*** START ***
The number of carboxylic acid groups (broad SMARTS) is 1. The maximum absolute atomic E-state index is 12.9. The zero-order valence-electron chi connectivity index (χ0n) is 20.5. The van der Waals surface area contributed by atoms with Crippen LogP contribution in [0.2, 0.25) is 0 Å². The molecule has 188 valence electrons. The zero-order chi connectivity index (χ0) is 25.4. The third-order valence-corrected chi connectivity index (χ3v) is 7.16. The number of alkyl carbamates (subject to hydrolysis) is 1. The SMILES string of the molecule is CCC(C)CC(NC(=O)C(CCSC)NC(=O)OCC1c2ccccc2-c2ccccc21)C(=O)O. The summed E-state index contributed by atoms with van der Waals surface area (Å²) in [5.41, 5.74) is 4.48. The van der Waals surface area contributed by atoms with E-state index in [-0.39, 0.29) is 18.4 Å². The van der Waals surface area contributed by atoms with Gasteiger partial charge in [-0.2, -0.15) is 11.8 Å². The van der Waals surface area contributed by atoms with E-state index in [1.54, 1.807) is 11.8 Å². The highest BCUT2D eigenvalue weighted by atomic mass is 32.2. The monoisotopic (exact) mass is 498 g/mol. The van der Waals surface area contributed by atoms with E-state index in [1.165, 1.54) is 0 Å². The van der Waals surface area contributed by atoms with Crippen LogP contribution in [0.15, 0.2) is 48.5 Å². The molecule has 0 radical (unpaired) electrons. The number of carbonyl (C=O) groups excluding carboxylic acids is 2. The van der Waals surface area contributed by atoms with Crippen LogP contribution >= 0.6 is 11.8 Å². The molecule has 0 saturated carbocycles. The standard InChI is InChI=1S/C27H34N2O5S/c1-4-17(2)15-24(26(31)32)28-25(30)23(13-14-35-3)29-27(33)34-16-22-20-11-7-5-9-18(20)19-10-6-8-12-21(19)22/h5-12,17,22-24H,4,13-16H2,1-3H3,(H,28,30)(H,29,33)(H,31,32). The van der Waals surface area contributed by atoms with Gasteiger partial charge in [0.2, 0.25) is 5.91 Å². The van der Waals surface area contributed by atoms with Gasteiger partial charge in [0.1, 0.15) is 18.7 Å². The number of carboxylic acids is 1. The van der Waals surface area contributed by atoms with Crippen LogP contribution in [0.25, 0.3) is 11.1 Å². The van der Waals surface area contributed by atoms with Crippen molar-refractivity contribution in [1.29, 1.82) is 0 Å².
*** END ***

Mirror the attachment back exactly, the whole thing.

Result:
The number of carboxylic acid groups (broad SMARTS) is 1. The maximum absolute atomic E-state index is 12.9. The zero-order valence-electron chi connectivity index (χ0n) is 20.5. The van der Waals surface area contributed by atoms with Crippen LogP contribution in [0.2, 0.25) is 0 Å². The molecule has 188 valence electrons. The zero-order chi connectivity index (χ0) is 25.4. The third-order valence-corrected chi connectivity index (χ3v) is 7.16. The number of alkyl carbamates (subject to hydrolysis) is 1. The SMILES string of the molecule is CCC(C)CC(NC(=O)C(CCSC)NC(=O)OCC1c2ccccc2-c2ccccc21)C(=O)O. The summed E-state index contributed by atoms with van der Waals surface area (Å²) in [5.41, 5.74) is 4.48. The van der Waals surface area contributed by atoms with E-state index in [-0.39, 0.29) is 18.4 Å². The van der Waals surface area contributed by atoms with Gasteiger partial charge in [-0.2, -0.15) is 11.8 Å². The van der Waals surface area contributed by atoms with E-state index in [1.54, 1.807) is 11.8 Å². The highest BCUT2D eigenvalue weighted by atomic mass is 32.2. The monoisotopic (exact) mass is 498 g/mol. The van der Waals surface area contributed by atoms with E-state index in [1.165, 1.54) is 0 Å². The van der Waals surface area contributed by atoms with Crippen LogP contribution in [0.15, 0.2) is 48.5 Å². The molecule has 0 radical (unpaired) electrons. The number of carbonyl (C=O) groups excluding carboxylic acids is 2. The van der Waals surface area contributed by atoms with Crippen LogP contribution >= 0.6 is 11.8 Å². The molecule has 0 saturated carbocycles. The standard InChI is InChI=1S/C27H34N2O5S/c1-4-17(2)15-24(26(31)32)28-25(30)23(13-14-35-3)29-27(33)34-16-22-20-11-7-5-9-18(20)19-10-6-8-12-21(19)22/h5-12,17,22-24H,4,13-16H2,1-3H3,(H,28,30)(H,29,33)(H,31,32). The van der Waals surface area contributed by atoms with Gasteiger partial charge in [0.2, 0.25) is 5.91 Å². The van der Waals surface area contributed by atoms with Gasteiger partial charge in [0.1, 0.15) is 18.7 Å². The number of carboxylic acids is 1. The van der Waals surface area contributed by atoms with Crippen LogP contribution in [0.25, 0.3) is 11.1 Å². The van der Waals surface area contributed by atoms with Crippen molar-refractivity contribution in [1.29, 1.82) is 0 Å².